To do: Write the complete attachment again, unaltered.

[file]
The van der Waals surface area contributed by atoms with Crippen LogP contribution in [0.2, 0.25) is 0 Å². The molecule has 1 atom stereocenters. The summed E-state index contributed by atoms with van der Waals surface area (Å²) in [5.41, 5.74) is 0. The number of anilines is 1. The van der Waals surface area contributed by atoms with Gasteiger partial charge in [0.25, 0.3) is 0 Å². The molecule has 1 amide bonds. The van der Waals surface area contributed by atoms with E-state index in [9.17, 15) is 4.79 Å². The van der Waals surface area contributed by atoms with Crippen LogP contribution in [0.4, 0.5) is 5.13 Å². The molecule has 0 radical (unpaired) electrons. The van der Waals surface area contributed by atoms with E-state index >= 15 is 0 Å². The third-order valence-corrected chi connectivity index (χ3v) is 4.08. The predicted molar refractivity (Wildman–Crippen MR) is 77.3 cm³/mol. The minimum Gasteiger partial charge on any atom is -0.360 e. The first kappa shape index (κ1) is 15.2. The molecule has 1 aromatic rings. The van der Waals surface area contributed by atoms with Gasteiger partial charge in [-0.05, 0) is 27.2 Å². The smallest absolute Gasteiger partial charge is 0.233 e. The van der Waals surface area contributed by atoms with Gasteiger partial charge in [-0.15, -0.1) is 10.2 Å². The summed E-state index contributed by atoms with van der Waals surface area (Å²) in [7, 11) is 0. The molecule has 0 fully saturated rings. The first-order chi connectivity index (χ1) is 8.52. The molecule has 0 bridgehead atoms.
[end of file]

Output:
The van der Waals surface area contributed by atoms with Crippen LogP contribution in [0.2, 0.25) is 0 Å². The molecule has 1 atom stereocenters. The summed E-state index contributed by atoms with van der Waals surface area (Å²) in [5.41, 5.74) is 0. The number of anilines is 1. The van der Waals surface area contributed by atoms with Gasteiger partial charge in [0.25, 0.3) is 0 Å². The molecule has 1 amide bonds. The van der Waals surface area contributed by atoms with E-state index in [9.17, 15) is 4.79 Å². The van der Waals surface area contributed by atoms with Crippen LogP contribution in [0.4, 0.5) is 5.13 Å². The molecule has 0 radical (unpaired) electrons. The van der Waals surface area contributed by atoms with E-state index >= 15 is 0 Å². The third-order valence-corrected chi connectivity index (χ3v) is 4.08. The predicted molar refractivity (Wildman–Crippen MR) is 77.3 cm³/mol. The minimum Gasteiger partial charge on any atom is -0.360 e. The first kappa shape index (κ1) is 15.2. The molecule has 1 aromatic rings. The van der Waals surface area contributed by atoms with Gasteiger partial charge in [-0.05, 0) is 27.2 Å². The smallest absolute Gasteiger partial charge is 0.233 e. The van der Waals surface area contributed by atoms with Gasteiger partial charge in [-0.15, -0.1) is 10.2 Å². The summed E-state index contributed by atoms with van der Waals surface area (Å²) in [7, 11) is 0. The molecule has 0 fully saturated rings. The first-order chi connectivity index (χ1) is 8.52. The molecule has 0 bridgehead atoms.